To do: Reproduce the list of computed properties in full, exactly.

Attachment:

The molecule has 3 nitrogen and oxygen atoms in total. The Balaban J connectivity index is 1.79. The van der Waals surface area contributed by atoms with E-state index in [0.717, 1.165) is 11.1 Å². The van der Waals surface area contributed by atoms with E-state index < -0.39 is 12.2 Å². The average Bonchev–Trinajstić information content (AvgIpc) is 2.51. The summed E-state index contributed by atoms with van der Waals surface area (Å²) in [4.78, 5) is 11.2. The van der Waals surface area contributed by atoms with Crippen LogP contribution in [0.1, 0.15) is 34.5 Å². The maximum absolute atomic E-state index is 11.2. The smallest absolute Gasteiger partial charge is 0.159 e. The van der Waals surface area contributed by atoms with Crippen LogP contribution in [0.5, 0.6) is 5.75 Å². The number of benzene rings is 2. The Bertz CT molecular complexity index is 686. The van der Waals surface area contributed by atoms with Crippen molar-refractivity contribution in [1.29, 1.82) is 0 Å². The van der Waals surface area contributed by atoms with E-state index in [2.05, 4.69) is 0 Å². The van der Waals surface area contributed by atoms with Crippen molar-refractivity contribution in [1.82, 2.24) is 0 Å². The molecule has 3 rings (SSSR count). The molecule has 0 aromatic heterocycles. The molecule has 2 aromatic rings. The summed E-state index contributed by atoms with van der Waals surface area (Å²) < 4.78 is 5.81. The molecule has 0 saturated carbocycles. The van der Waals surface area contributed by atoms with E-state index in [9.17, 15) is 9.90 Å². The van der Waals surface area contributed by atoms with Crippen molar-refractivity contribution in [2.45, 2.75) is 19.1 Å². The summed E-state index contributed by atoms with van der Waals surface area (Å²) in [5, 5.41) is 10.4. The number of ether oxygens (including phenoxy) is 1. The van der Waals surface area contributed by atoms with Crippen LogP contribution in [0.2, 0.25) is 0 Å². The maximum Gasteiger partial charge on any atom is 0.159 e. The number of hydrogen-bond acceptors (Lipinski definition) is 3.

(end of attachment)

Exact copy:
The molecule has 3 nitrogen and oxygen atoms in total. The Balaban J connectivity index is 1.79. The van der Waals surface area contributed by atoms with E-state index in [0.717, 1.165) is 11.1 Å². The van der Waals surface area contributed by atoms with E-state index < -0.39 is 12.2 Å². The average Bonchev–Trinajstić information content (AvgIpc) is 2.51. The summed E-state index contributed by atoms with van der Waals surface area (Å²) in [4.78, 5) is 11.2. The van der Waals surface area contributed by atoms with Crippen LogP contribution in [0.1, 0.15) is 34.5 Å². The maximum absolute atomic E-state index is 11.2. The smallest absolute Gasteiger partial charge is 0.159 e. The van der Waals surface area contributed by atoms with Crippen LogP contribution in [0.5, 0.6) is 5.75 Å². The number of benzene rings is 2. The Bertz CT molecular complexity index is 686. The van der Waals surface area contributed by atoms with Crippen molar-refractivity contribution in [1.29, 1.82) is 0 Å². The van der Waals surface area contributed by atoms with E-state index in [2.05, 4.69) is 0 Å². The van der Waals surface area contributed by atoms with Crippen molar-refractivity contribution in [1.82, 2.24) is 0 Å². The molecule has 3 rings (SSSR count). The molecule has 0 aromatic heterocycles. The molecule has 2 aromatic rings. The summed E-state index contributed by atoms with van der Waals surface area (Å²) < 4.78 is 5.81. The molecule has 0 saturated carbocycles. The van der Waals surface area contributed by atoms with E-state index in [9.17, 15) is 9.90 Å². The van der Waals surface area contributed by atoms with Crippen molar-refractivity contribution in [2.45, 2.75) is 19.1 Å². The summed E-state index contributed by atoms with van der Waals surface area (Å²) in [5, 5.41) is 10.4. The number of ether oxygens (including phenoxy) is 1. The van der Waals surface area contributed by atoms with Crippen LogP contribution in [0.2, 0.25) is 0 Å². The maximum Gasteiger partial charge on any atom is 0.159 e. The number of hydrogen-bond acceptors (Lipinski definition) is 3.